Archive for the ‘Sports Injuries’ Category

Today a post from Stadion’s Discussion Forum with questions on overtraining and recovery from injuries, followed by my answers. First the whole post: I am a taekwondo’er, been away for some months (bad ankle sprain that had me undergo surgery, which has taken months to recover) . . . anyways enough of my sorry story, […]


This post is a follow-up to Groin Pain, or On Athletes, Pain, and Discipline, where I gave advice to a Kyokushin karate fighter who was experiencing groin pain (pubalgia). Recently he sent me this photo, showing the result of following my advice on dealing with his groin pain. Alan Bacci, age 43, does hanging side […]


Non-athletes need discipline to keep working out; athletes need discipline to stop. Groin pain happens. It happened to one combat-sport athlete—a Kyokushin fighter and instructor—who then asked me for advice on dealing with it. Athletes, and especially combat-sport athletes, have high pain thresholds and high internal motivation. Those two traits combined make athletes vulnerable to […]


This post was written as my contribution to a series of posts on training young athletes, published in coach James Marshall’s blog. I will begin with tips not for the young athletes themselves but for those who train them. I begin by commenting on a concept from the post by Frank Dick, “before you get […]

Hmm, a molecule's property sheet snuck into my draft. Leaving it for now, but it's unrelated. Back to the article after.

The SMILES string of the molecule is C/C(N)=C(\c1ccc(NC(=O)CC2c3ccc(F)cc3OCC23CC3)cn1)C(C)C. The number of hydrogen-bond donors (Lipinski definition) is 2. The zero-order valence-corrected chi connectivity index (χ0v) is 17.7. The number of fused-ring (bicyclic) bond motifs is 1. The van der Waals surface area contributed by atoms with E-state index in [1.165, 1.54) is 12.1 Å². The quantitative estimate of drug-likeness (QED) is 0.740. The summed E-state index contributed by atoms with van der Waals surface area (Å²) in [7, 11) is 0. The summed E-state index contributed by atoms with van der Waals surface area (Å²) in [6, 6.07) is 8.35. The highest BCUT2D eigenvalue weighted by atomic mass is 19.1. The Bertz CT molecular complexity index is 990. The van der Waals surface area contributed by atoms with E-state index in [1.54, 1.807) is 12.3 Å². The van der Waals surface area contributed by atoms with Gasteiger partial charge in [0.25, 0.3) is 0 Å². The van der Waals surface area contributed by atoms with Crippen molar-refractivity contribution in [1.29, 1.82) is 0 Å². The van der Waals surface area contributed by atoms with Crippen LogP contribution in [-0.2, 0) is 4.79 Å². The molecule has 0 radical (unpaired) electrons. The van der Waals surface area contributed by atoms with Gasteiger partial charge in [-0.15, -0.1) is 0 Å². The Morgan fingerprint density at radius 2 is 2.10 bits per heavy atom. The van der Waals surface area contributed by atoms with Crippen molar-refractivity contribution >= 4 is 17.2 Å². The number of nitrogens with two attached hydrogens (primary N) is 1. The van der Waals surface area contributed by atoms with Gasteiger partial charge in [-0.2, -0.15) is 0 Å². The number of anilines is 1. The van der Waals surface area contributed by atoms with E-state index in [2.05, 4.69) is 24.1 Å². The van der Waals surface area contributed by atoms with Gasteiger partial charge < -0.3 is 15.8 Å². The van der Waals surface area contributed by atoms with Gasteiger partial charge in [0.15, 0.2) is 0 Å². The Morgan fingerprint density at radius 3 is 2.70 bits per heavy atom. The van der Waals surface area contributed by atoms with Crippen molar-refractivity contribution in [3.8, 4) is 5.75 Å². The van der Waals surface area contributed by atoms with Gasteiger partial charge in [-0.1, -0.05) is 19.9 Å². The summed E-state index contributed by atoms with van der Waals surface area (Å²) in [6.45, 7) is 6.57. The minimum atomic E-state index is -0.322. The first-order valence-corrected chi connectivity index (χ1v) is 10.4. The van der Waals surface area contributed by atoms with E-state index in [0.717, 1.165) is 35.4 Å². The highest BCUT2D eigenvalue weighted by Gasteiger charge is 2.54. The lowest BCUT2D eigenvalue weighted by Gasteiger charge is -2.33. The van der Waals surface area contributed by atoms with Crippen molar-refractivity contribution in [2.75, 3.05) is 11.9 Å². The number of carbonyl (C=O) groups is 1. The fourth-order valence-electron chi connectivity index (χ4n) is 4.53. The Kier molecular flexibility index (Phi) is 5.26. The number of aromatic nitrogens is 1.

In my previous post I answered a question on the use of resistance bands in improving kicks. However, the video example of a class practicing kicks with those bands showed such poor instruction standards that I gave my opinion about its instructor—quite typical for m.a. So today I have another example of a typical martial […]


My observations tell me that the key to a great and lasting performance improvement is not in trying harder but in removing obstacles. In other words, fixing faults pays more than overcoming them. Therefore, when asked to advise people how to improve their performance, my guiding principle is “Usun usterki,” or in English, “First, fix […]


The postoperative MRI showed a tear about 9 millimeters long. In the course of rehab this tear was putting the brakes on my shoulder’s recovery. By weakening the tendon, it reduced both the amount of resistance I could handle and the frequency of my workouts, and so it limited my strength increase.